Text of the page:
Virtual Visions, Technological Tools and Social Reality
Catherine Wallace, Douglas Ashwell.
Currently we have a number of organisational forms from the scientifically managed workplace to the virtual organisation. The use of technology can be seen as either a tool or a driver within organisations. This has varying impacts on the individual depending on the organisational type and their role in the organisation.
While the shift to knowledge work has reduced the need for employees to attend a set place of work, it has increased the dependence on the technology. This necessitates a shift in the way we view technology as it needs to fulfil both task and maintenance functions. Social relationships are becoming increasingly mediated through the technology, therefore the technology needs to be strong in both social presence and media richness.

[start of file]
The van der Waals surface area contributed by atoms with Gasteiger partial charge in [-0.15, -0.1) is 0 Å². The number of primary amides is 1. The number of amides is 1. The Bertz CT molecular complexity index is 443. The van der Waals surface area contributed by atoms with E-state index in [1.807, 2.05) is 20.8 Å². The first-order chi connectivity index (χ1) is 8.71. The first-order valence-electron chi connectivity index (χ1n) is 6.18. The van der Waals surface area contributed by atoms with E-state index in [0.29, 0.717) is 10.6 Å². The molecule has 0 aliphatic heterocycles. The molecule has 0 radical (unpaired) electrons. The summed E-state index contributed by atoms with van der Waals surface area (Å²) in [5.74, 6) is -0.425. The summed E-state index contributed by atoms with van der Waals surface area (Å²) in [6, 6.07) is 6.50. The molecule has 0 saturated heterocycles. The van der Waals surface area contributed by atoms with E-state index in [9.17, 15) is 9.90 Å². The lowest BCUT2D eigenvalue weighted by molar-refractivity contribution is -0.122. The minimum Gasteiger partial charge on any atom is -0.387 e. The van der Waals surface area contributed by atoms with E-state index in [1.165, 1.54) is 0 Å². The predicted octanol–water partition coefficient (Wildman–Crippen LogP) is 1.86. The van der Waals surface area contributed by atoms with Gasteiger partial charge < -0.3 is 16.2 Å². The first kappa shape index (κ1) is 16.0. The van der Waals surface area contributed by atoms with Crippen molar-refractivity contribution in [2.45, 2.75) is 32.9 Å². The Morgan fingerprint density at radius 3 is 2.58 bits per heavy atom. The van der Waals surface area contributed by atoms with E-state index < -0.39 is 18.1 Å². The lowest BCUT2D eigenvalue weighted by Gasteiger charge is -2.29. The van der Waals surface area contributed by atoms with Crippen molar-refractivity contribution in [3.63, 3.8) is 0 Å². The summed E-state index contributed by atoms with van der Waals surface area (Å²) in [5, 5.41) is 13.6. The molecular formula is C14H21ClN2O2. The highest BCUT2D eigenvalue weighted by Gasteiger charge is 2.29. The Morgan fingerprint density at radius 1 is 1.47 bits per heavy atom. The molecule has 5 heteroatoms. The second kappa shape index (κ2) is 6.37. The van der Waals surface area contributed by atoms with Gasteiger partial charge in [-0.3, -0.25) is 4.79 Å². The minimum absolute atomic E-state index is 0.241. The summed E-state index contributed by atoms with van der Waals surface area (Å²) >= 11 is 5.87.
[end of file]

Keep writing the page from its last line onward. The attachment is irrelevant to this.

Technology has enabled the movement of people home and has many actual and potential benefits for both employers and employees. New organisational forms and ways of working allow flexibility, lower costs, greater creativity and organisations to be family-friendly. The driver for this is due to cheaper, faster and more portable hardware with networked software over high speed lines.
So why hasn’t the virtual organisation been universally adopted? We suggest that this is due in part to varying understandings of the term as well as not meeting employers’ expectations and some of the intrinsic rewards that motivate employees. In order to realise the full potential of the virtual vision we pose a number of guidelines organisations should consider before the adoption of the virtual workplace.
Catherine Wallace (New Zealand)
Dept of Communication and Journalism, Business College
Douglas Ashwell (New Zealand)
(30 min Conference Paper, English)